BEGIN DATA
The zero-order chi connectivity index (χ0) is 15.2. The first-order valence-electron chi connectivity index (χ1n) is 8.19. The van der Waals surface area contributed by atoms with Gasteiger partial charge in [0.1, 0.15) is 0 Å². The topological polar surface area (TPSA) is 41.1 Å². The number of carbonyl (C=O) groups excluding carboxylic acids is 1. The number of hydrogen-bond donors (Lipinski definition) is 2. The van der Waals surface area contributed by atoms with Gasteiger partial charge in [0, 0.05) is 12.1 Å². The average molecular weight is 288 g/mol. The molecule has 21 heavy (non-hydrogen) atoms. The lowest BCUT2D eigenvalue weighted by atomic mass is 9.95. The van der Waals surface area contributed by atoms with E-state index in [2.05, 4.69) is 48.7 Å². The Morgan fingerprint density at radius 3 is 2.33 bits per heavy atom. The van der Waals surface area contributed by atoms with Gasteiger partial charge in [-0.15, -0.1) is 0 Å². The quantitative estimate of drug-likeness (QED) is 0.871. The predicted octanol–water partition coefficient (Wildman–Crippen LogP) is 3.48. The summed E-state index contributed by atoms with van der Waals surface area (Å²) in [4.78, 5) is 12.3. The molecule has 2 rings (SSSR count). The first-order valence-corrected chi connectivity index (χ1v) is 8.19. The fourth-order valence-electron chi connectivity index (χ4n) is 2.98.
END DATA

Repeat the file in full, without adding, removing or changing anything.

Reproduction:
The zero-order chi connectivity index (χ0) is 15.2. The first-order valence-electron chi connectivity index (χ1n) is 8.19. The van der Waals surface area contributed by atoms with Gasteiger partial charge in [0.1, 0.15) is 0 Å². The topological polar surface area (TPSA) is 41.1 Å². The number of carbonyl (C=O) groups excluding carboxylic acids is 1. The number of hydrogen-bond donors (Lipinski definition) is 2. The van der Waals surface area contributed by atoms with Gasteiger partial charge in [0, 0.05) is 12.1 Å². The average molecular weight is 288 g/mol. The molecule has 21 heavy (non-hydrogen) atoms. The lowest BCUT2D eigenvalue weighted by atomic mass is 9.95. The van der Waals surface area contributed by atoms with E-state index in [2.05, 4.69) is 48.7 Å². The Morgan fingerprint density at radius 3 is 2.33 bits per heavy atom. The van der Waals surface area contributed by atoms with Gasteiger partial charge in [-0.15, -0.1) is 0 Å². The quantitative estimate of drug-likeness (QED) is 0.871. The predicted octanol–water partition coefficient (Wildman–Crippen LogP) is 3.48. The summed E-state index contributed by atoms with van der Waals surface area (Å²) in [4.78, 5) is 12.3. The molecule has 2 rings (SSSR count). The first-order valence-corrected chi connectivity index (χ1v) is 8.19. The fourth-order valence-electron chi connectivity index (χ4n) is 2.98.